Looking for a quick way to roll your own responsive CSS Grid? Look no further. This guide provides two simple ways to create them, no frameworks required; only CSS.
For completeness, there are examples with CSS nesting, and without.
With media queries
Start by creating the HTML:
You need what's known in the trade as a grid container, my grid container is this:
The children contained within the grid container are known as grid items.
You can name them anything you like, the CSS is not dependent on the names.
Now write the initial CSS:
Unless you specify
grid-template-columns the grid items will be stacked on top of each other:
The best approach is mobile-first, so let's utilise this default behaviour where all the columns are 100% of the viewport width, and add a
min-width: 510px media query where it makes sense.
By doing this, we tell the browser that if the device's screen is bigger than
510px to change the number of columns.
Here's the end result:
To add another media query, just repeat this step, but remember that it's good practice to keep media queries in cascade order (top to bottom).
I nested the media queries, if you don't want to use nested CSS you simply wrap each declaration in a
@media rule, like so:
If you want to add images, checkout this example: Images in a 12-column grid
If media queries are not for you, there's another option;
it's a combination of CSS Grid,
repeat() CSS function and the
Take the HTML from the first step, and add the following CSS:
What you get is a solution with no media queries, which means less code, and it's completely up to the browser to decide when to change things.
Note the value I used is
231px, does it seem random? It's not, it's actually the width of the column when using the media query
min-width: 510px minus the padding on the body and the grid gap, e.g.
(1rem * 2 + 1rem + 510px) / 2)
This solution works very well with container queries, and that brings up a really important problem that I want to highlight.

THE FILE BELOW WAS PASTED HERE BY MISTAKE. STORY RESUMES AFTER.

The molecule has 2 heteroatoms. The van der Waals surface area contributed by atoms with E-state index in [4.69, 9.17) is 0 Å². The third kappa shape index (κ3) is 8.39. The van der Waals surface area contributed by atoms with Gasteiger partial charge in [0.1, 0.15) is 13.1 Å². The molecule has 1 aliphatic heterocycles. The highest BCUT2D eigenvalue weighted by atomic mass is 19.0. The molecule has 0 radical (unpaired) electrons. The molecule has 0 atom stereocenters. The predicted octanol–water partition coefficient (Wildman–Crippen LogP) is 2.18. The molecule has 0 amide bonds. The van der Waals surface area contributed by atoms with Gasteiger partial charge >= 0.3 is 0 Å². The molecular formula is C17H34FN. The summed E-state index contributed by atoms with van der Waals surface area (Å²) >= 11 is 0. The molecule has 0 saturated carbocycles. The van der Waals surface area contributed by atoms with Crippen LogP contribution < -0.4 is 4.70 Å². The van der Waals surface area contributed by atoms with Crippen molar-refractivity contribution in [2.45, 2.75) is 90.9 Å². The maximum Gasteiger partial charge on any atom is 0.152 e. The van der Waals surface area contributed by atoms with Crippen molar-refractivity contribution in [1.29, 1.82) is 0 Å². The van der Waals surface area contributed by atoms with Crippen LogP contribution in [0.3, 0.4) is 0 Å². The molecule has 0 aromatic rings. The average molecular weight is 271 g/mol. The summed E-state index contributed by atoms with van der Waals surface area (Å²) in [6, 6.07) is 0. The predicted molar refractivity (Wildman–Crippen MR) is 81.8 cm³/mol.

There's a potential bug in this code
There are a lot of articles on the topic of using
minmax() that claim to provide a responsive solution,
but they're all somewhat flawed.
The bug is to do with fluidity and overflow,
as long as you never go below the minimum value used in the
which in the previous example is
231px, you'll never see it.
That's a pretty safe bet
if you're using this a drop-in replacement for media queries,
They seem to use a low number like
240px because of this reason,
they assume that the smallest screens are
and unless you're building a responsive layout for a watch, I agree.
But let's be honest about calling it what it is, a solution, and not ignoring the fact that these examples are not 100% fully responsive and turning a blind eye. If you go below the lowest value, the content will overflow:
I was never happy knowing that this kind of solution could be discovered by a user, or god forbid, a tester.
The one thing they're all missing is this:
In conjunction with
min(100%, 231px) tells the browser to pick the lowest value, which is either
231px, if you go below
100% is used, which makes things fluid again.
Not only is this solution complete, it also works with container queries.
There are advantages and disadvantages to either approach, with media queries you have total control of the breakpoints, and you won't have to get your calculator out to determine the width of the grid-items.
auto-fill gives a tremendous amount of flexibility and in most cases is an ideal pairing with
If you're using
auto-fill as a drop-in replacement for
@media, just use a media query, they do different things.
If you have any suggestions as to how the examples can be made clearer, easier to understand, or how I can add any missing use-cases you feel would help others, I'd love nothing more than to hear from you! Reach out to me on Twitter, or shoot me an email.
Written by Morgan Feeney
I’ve been designing and developing for almost 2 decades.
Read about me, and my work.
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